Brian Croser

Author: James Halliday
Source: The Australian Wine Encyclopedia
Review Date: Jun 2010

Croser, Brian, AO (1949-) has had what can only be described as a stellar career in the Australian wine industry. Having obtained a Bachelor of Agricultural Science degree from the University of Adelaide (in 1969) he was employed by Thomas Hardy, who sponsored his postgraduate degree at the University of California, Davis (the nearby town of Petaluma providing him with the name for his future winery). He returned to become chief winemaker at Thomas Hardy, making a benchmark Siegersdorf Riesling in 1975. He moved again in 1976, to set up the former Riverina College of Advanced Education (now Charles Sturt University) course in wine science and viticulture. That year also saw his establishment of Petaluma. In 1985 he set up a separately owned vineyard and winery (Argyle) in Oregon, which he and his family still own. In 2002 he joined with Jean-Michel Cazes of Chateau Lynch-Bages in Pauillac, Bordeaux, and Société Jacques Bollinger, the parent company of Champagne Bollinger, to establish Tapanappa.

Throughout his adult life he has been a wine show judge and educator; he is a past president of the Winemakers’ Federation of Australia, the Australian Winemaker’s Forum, and the Australian Society of Viticulture and Oenology. He received the prestigious Maurice O’Shea Award in 1997 for his outstanding contribution to the Australian wine industry; he was made an Officer of the Order of Australia in 2000; and he served as deputy chancellor of the University of Adelaide from 1999 to 2008, receiving an Honorary Doctorate in 2007, having much earlier received the same award from Charles Sturt University.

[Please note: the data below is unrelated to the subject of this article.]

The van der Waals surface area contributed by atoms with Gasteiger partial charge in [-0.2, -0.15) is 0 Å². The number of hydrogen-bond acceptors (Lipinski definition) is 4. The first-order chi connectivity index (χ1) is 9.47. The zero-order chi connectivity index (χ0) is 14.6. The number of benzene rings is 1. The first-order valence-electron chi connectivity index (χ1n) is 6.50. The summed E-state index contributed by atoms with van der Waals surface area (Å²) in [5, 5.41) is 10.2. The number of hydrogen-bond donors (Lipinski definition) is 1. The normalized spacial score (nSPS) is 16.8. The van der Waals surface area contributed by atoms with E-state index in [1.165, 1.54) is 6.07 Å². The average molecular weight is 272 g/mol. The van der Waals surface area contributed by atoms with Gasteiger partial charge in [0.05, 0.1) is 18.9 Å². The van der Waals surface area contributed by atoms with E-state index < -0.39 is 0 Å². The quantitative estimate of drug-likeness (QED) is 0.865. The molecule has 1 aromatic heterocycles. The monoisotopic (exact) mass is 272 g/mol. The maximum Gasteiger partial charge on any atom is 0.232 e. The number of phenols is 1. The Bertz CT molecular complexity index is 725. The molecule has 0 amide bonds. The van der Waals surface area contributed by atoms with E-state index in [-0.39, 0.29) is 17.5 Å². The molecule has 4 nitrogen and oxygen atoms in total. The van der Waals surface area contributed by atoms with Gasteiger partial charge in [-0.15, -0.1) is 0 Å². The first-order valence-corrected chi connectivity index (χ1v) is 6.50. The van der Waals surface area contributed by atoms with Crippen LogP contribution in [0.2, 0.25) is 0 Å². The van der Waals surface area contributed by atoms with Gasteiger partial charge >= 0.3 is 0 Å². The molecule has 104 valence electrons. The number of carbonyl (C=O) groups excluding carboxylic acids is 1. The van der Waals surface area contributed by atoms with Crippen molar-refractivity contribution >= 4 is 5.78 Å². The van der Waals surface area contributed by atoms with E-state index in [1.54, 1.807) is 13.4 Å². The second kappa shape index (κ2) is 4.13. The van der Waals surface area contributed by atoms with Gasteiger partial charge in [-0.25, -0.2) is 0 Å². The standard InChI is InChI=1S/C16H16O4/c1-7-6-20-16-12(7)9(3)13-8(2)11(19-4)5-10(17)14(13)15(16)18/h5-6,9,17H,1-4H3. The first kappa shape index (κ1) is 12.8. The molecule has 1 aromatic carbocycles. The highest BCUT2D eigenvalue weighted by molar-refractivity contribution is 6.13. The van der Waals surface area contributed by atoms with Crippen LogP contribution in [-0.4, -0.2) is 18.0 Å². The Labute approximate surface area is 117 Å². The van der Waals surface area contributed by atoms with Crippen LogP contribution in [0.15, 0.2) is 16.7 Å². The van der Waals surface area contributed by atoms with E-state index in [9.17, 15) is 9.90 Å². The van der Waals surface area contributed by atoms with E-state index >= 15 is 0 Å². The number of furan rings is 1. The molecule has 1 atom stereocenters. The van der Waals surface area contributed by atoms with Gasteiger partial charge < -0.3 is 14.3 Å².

Don't miss out on the next vintage of Tapanappa Chardonnays again!

Sign up for Tappening Newsletter and be the first to receive information on our newest releases, upcoming events and much more.

Sorry we have to ask

To enter this site you must be at least 18 years old.

By clicking enter, I certify that I am over the age of 18.